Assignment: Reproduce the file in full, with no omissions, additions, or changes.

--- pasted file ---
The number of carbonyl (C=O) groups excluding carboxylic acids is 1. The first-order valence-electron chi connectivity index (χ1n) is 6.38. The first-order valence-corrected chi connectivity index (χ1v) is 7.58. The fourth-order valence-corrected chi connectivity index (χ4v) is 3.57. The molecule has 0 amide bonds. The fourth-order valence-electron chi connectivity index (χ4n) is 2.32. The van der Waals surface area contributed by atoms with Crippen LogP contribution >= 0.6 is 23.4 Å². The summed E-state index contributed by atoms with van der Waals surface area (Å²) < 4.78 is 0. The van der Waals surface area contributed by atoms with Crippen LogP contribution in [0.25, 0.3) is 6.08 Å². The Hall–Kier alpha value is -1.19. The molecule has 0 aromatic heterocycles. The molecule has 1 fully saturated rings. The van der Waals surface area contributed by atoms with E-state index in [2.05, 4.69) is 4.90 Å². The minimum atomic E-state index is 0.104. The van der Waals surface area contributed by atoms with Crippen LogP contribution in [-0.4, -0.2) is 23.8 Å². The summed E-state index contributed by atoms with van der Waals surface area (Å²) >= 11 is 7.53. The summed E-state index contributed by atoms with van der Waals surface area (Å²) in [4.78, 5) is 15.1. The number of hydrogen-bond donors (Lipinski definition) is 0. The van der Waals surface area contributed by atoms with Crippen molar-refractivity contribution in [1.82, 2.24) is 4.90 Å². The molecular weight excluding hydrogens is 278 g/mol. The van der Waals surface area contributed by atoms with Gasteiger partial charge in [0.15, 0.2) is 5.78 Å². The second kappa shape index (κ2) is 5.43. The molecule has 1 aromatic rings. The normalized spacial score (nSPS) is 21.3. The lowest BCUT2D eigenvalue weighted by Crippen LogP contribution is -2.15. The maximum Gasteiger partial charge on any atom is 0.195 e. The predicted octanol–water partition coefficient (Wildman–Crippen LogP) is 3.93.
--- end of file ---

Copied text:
The number of carbonyl (C=O) groups excluding carboxylic acids is 1. The first-order valence-electron chi connectivity index (χ1n) is 6.38. The first-order valence-corrected chi connectivity index (χ1v) is 7.58. The fourth-order valence-corrected chi connectivity index (χ4v) is 3.57. The molecule has 0 amide bonds. The fourth-order valence-electron chi connectivity index (χ4n) is 2.32. The van der Waals surface area contributed by atoms with Crippen LogP contribution >= 0.6 is 23.4 Å². The summed E-state index contributed by atoms with van der Waals surface area (Å²) < 4.78 is 0. The van der Waals surface area contributed by atoms with Crippen LogP contribution in [0.25, 0.3) is 6.08 Å². The Hall–Kier alpha value is -1.19. The molecule has 0 aromatic heterocycles. The molecule has 1 fully saturated rings. The van der Waals surface area contributed by atoms with E-state index in [2.05, 4.69) is 4.90 Å². The minimum atomic E-state index is 0.104. The van der Waals surface area contributed by atoms with Crippen LogP contribution in [-0.4, -0.2) is 23.8 Å². The summed E-state index contributed by atoms with van der Waals surface area (Å²) >= 11 is 7.53. The summed E-state index contributed by atoms with van der Waals surface area (Å²) in [4.78, 5) is 15.1. The number of hydrogen-bond donors (Lipinski definition) is 0. The van der Waals surface area contributed by atoms with Crippen molar-refractivity contribution in [1.82, 2.24) is 4.90 Å². The molecular weight excluding hydrogens is 278 g/mol. The van der Waals surface area contributed by atoms with Gasteiger partial charge in [0.15, 0.2) is 5.78 Å². The second kappa shape index (κ2) is 5.43. The molecule has 1 aromatic rings. The normalized spacial score (nSPS) is 21.3. The lowest BCUT2D eigenvalue weighted by Crippen LogP contribution is -2.15. The maximum Gasteiger partial charge on any atom is 0.195 e. The predicted octanol–water partition coefficient (Wildman–Crippen LogP) is 3.93.